BSE & CJD
CJD – Creutzfeldt-Jakob disease – is a fatal brain disease. It used to be very rare, affecting about 30 people a year in the UK. Most were elderly. More recently, the rate has increased owing to variant CJD (vCJD) transmitted from cattle affected with bovine spongiform encephalopathy. Most vCJD patients are young. Cases of vCJD peaked in 2000, when 28 deaths were reported. Since then the trend has been generally downward, with 17 cases in 2002 and 9 in 2004.
Animal models are crucial in understanding the transmissible spongiform encephalopathies (TSEs) - scrapie in sheep, BSE in cattle, and CJD in humans. These diseases are caused by abnormal versions of prion proteins in the brain. These are not broken down and they also convert normal prions to the abnormal version. The resulting accumulation of abnormal prions and loss of normal prion function are thought to cause brain damage.
Key areas of current research involving animals (mainly mice) relate to early diagnosis of these conditions, study of how the diseases progress, how they are transmitted within and between species, establishing safety limits, and developing therapies.
The disease has a long latent period before it causes symptoms, which means that someone can pass it on unknowingly. Circumstantial evidence has long suggested that it was transmitted both orally and intravenously but this was not proved until 2004, in research on monkeys . Shortly afterwards a method was developed, using hamsters, that enabled the disease-causing prion protein to be recognised in the muscles of symptoms-free animals incubating the disease .
The similarity of symptoms and brain pathology in vCJD patients and in animals with BSE , suggested a link between these two diseases. Further evidence came from studies using mice. Mice injected with prions from BSE infected cows or with prions from patients with vCJD showed the same pattern of brain damage . This led to the conclusion that the disease known as vCJD was a human form of BSE.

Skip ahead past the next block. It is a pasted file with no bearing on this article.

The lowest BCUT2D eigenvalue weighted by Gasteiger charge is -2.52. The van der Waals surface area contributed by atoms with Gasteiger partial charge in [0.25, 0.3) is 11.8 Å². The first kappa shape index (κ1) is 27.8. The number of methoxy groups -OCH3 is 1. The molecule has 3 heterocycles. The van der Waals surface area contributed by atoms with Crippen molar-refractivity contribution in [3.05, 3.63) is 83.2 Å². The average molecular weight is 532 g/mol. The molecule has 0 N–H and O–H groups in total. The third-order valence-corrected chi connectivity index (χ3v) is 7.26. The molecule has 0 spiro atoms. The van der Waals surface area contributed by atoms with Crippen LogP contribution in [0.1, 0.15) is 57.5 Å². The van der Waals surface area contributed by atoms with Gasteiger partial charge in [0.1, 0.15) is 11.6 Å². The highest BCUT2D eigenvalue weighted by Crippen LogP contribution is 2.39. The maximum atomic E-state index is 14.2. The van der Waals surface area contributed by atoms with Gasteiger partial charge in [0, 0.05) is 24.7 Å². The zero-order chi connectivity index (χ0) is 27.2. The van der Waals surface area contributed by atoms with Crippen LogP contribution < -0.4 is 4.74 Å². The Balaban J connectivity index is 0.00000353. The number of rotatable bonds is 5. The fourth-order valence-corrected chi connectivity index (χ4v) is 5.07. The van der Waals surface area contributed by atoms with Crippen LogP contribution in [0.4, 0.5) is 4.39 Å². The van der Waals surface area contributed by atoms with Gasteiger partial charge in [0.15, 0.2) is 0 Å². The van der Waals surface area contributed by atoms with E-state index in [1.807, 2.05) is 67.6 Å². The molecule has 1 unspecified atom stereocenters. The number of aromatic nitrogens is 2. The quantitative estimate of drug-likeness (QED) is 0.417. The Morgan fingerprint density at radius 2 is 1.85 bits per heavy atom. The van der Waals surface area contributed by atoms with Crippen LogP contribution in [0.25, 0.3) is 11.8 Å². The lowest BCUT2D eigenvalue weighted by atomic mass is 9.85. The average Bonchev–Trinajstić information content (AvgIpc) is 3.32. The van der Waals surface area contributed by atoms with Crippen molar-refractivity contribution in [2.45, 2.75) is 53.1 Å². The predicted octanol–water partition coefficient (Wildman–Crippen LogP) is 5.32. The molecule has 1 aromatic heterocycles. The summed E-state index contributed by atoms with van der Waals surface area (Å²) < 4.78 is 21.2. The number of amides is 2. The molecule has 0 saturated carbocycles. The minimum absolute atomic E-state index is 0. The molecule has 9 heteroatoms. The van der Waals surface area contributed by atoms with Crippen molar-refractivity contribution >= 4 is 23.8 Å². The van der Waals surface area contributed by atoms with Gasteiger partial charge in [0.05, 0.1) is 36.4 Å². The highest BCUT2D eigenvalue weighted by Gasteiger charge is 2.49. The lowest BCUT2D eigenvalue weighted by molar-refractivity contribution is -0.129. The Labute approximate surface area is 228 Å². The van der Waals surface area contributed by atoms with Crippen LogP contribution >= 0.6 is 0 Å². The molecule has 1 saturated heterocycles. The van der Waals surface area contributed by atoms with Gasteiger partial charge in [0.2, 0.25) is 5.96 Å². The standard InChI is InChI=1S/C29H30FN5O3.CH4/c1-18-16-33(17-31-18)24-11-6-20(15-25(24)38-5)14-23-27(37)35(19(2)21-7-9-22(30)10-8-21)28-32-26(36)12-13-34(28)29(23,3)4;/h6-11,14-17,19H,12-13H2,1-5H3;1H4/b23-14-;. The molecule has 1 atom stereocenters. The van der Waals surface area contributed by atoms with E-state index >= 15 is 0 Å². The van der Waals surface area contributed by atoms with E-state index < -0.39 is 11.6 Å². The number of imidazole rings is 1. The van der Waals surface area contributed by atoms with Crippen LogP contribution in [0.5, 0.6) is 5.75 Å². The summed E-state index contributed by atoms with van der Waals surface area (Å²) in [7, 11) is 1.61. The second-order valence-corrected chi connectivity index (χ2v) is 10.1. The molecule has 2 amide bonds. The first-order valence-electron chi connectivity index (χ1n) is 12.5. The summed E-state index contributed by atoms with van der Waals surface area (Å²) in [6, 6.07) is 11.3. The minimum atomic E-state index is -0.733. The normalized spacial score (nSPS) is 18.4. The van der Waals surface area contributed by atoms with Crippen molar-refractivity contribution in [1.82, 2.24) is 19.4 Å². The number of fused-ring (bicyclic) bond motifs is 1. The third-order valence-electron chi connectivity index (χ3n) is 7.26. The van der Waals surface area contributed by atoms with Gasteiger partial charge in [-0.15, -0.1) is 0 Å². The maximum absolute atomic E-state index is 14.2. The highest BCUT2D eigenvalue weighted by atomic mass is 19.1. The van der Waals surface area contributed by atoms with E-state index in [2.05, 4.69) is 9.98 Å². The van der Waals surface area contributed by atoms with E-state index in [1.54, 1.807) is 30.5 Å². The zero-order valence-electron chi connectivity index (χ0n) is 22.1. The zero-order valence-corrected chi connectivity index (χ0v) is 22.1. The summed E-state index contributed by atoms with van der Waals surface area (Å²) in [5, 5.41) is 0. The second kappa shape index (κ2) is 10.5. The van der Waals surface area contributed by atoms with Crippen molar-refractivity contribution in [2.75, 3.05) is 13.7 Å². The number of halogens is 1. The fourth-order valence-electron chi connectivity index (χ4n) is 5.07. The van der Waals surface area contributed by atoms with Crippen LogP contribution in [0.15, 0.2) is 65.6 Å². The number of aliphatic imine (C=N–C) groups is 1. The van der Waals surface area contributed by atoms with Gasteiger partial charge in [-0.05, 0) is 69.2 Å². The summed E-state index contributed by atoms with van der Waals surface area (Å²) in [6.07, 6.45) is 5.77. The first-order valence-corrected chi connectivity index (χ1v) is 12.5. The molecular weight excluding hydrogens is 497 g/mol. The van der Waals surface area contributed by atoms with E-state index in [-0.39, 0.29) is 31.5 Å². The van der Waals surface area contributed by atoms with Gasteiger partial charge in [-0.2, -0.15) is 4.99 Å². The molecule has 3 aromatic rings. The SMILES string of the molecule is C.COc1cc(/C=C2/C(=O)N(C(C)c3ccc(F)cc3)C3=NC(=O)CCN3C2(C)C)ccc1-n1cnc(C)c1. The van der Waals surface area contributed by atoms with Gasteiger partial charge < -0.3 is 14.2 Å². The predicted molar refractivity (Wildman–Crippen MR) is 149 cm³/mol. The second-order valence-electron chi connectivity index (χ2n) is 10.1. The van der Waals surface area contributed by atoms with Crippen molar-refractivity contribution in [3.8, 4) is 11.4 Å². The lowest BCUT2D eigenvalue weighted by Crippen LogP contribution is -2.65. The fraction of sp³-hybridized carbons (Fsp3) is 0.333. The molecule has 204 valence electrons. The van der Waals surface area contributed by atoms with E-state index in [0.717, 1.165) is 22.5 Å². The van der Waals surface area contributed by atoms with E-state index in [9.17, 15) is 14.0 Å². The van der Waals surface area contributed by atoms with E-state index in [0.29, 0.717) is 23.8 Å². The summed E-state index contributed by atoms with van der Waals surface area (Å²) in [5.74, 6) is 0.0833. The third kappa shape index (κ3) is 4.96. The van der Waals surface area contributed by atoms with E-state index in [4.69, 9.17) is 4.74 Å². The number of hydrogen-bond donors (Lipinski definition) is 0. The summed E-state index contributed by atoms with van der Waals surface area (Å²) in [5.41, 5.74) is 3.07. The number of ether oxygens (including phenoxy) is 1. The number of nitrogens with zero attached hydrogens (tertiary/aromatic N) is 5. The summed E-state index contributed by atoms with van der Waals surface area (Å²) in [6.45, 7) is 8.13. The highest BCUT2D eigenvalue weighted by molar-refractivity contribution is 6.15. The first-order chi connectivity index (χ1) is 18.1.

Scientists have discovered, using mice with an underdeveloped immune system, that a certain type of immune system cell is required for infectious prion diseases to develop. Drugs that target these cells may provide a treatment. Three areas on the mouse chromosome have been linked to increased susceptibility and and the same is true of humans .
In studies on transmission of BSE, mice have been genetically engineered to react to CJD
It has been found that vCJD patients all have two copies of the MM gene at codon 129. This is found in 40% of the population. It seems that people with one or no copies do not develop the disease, even if infected. However, studies in mice suggest that these individuals can carry the infection, meaning there may be unrecognised cases in the population. Affected mice with the disease did not show any outward symptoms of disease, but this might be because they have a short lifespan .
BSE had been thought to occur only in the lymphoid (immune) and nervous systems of infected animals. This belief has underpinned the strategy used to eradicate BSE. But scientists studying mice now report that the prions can travel to other organs as well. This happens when there is an inflammatory response to illness or infection. We may yet need to re-think our prevention strategy.
Synthetic compounds that prevent normal prions from converting to the abnormal, infectious type, have been developed. They stop the formation in the test tube of infective prions and substantially decrease the infectivity of scrapie in mice
When mice are injected with antibodies 30 days into the disease, before symptoms occur, the diseases doesn't develop, even though the prions are multiplying furiously. It probably stops the prions from folding into the disease-causing, misshapen form. Before they can be used clinically the antibodies will have to be 'humanised' but this should not be a problem. The antibodies will have to be injected into the brain , but such injections are feasible.
In mice injected with scrapie, disease onset is delayed when modified normal prions are injected. It might be possible to harness this effect in a vaccine . In a strange twist to this, scientists studying BSE in mice found that misshapen prions seem unable to cause disease without the help of their normal brethren: the disease process goes into reverse when the production of normal prions is stopped . Removing one part of the immune system delays the onset of symptoms in mice. Treatment with cobra venom factor (CVF), which reduces a molecule called C3, delayed symptoms of scrapie infection in mice . Mice with scrapie live 38% longer with compounds called CpG oligonucelotides, which are known to be safe in humans .
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